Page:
Saturday, September 05, 2009

Can You Hear the Malaysia Sing? Noooooo!

The great Indonesia versus Malaysia spat, a popular political debate with all the subtlety of two sets of rival football supporters throwing beer cans full of urine at each other, has taken a new twist this week. Our new information technologies, proving as usual to be a double edged sword, have enabled Indonesian computer hackers to run riot over Malaysian websites during the country's Independence Day celebrations.

These cyber attacks were supposedly in retaliation for Malaysia's alleged theft of the Balinese Pendet dance, which the country's tourist board used in a promotion. Other recent bones of contention include the fugitive Malaysian terrorist Noordin Top, the alleged theft of the Sipadan and Ligitan islands and the abuse of migrant workers.

Apparently, even universities in Central Java have now joined the fray by refusing to allow Malaysian students to matriculate. One would perhaps expect a more enlightened attitude from the Academy. Meanwhile, over on Metro TV, a series of Ganyang Malaysia (Smash Malaysia) pseudo-documentaries seem wholly designed to inflame jingoistic tensions even further. Yes, it's back to the good old days of the early 60s when Sukarno's 'Konfrontasi' with Malaysia, ostensibly over the future of Borneo, brought the two nations to blows.

Sociobiologists talk of pseudo-kinship (the idea that everyone of your race are all your brothers and sisters) and its flipside, pseudo-speciation (the notion that, "They're just not like us over there, in fact they are barely human at all"). Humans can easily be manipulated by their cultures and political leaders into such 'us and them' attitudes. In fact, in a huge number of cultures on the planet, the word for people is exactly the same as the word for their own tribe.

In order to show some solidarity with this mindless strain of knee-jerk nationalism that festers in my adopted country though, I trotted down to the Jakarta Convention Centre last weekend in order to enjoy the Nusantara Batik Show. You can't get more Indonesian than batik and the good quality stuff is apparently in high demand around the world just at the moment (and is no doubt far superior to crappy Malaysian batik).

Indonesian bosoms were clearly swelling with nationalistic pride down at the JCC and some of the stuff on display was indeed genuinely magnificent. As I parked in the huge JCC car park, a nice casually dressed man asked me for some parking money. I explained to the chap that I had already paid at the barrier when I came in and he sloped off in a huff, clearly proud to be a part of this great nation's workforce.

As I strolled towards the conference centre, I came across a poster bearing the legend, "One Man, One Tree" under a nice photo of President SBY and a sturdy palm. Isn’t Indonesia great? Alas, this display of eco-nationalism didn't afford me the chance to win a new Blackberry if I could tell the two apart. Shame. I also wondered just where exactly 13 million Jakartans were supposed to plant these trees. You could demolish a few shopping malls to make a bit of space I reckon and give the poor kids somewhere to have a kickabout at the same time.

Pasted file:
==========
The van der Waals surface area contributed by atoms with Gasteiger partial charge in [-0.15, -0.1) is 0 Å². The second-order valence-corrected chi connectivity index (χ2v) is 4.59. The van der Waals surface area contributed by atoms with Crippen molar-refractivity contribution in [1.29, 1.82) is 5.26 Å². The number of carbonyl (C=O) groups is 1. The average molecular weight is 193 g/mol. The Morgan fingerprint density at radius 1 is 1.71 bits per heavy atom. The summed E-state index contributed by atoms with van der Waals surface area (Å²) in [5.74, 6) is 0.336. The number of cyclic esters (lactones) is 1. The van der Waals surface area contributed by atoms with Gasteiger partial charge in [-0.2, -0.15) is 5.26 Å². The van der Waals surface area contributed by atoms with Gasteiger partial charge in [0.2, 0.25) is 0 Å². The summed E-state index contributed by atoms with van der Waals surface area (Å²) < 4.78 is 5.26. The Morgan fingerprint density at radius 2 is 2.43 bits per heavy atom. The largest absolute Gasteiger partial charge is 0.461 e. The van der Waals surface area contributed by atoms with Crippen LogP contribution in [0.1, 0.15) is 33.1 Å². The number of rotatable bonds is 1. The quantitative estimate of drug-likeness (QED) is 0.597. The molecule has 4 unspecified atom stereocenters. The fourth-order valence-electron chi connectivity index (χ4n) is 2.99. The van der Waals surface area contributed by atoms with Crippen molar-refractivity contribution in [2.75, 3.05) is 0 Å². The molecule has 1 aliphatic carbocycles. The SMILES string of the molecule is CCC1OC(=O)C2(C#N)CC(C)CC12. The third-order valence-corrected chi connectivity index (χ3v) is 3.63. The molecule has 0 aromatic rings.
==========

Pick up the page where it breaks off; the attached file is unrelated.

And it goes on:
Inside the JCC, an unbelievable amount of batik and songket were on offer and ranged from the kind of cheap mass-produced sarongs that I like to cover my modesty with when I'm slopping around the house, to more expensive and quite beautiful items. You name it, it was there, batik shirts, dresses, T-shirt, bags and no doubt G-strings and condoms as well.

Having mislaid my one batik shirt that I used to wear to Indonesian weddings a while ago, I purchased a natty new blue and black model to stick in the wardrobe and get slowly eaten by moths. Even though I don't smoke, I made sure that my handsome new shirt sported the regulation Gudang Garam pockets in the front that I've always found handy for storing pieces of cake in at the aforementioned wedding buffets.

In the central auditorium area of the JCC, the stage was filled with children all banging drums and singing in Arabic. They weren't wearing batik shirts, unsurprisingly enough, and were instead kitted out in the full Arabic robes that seem to be increasingly de rigueur among the faithful here.

Indonesia may well accuse Malaysia of cultural infidelity however Indonesia's own increasing adoption of Middle Eastern dress, language and modes of cultural expression conjures up images of pots and kettles, to my mind anyway. The country's popular Pasantren (Islamic boarding schools) teach kids how to recite the Koran parrot fashion whilst the youngsters seemingly don't have much of a clue about what the words actually mean in a language they can understand. How many schools in this country teach their pupils how to play the gamelan?

What does cultural authenticity even mean any more in a postmodern, wired, Western hegemonised world? As Mr. Gandhi once said, "No culture can live if it aims to be exclusive." Back at the JCC, I picked up a pair of batik contact lenses to go with my shirt and headed out into the steaming Jakarta sun. How good it felt not to be in Malaysia.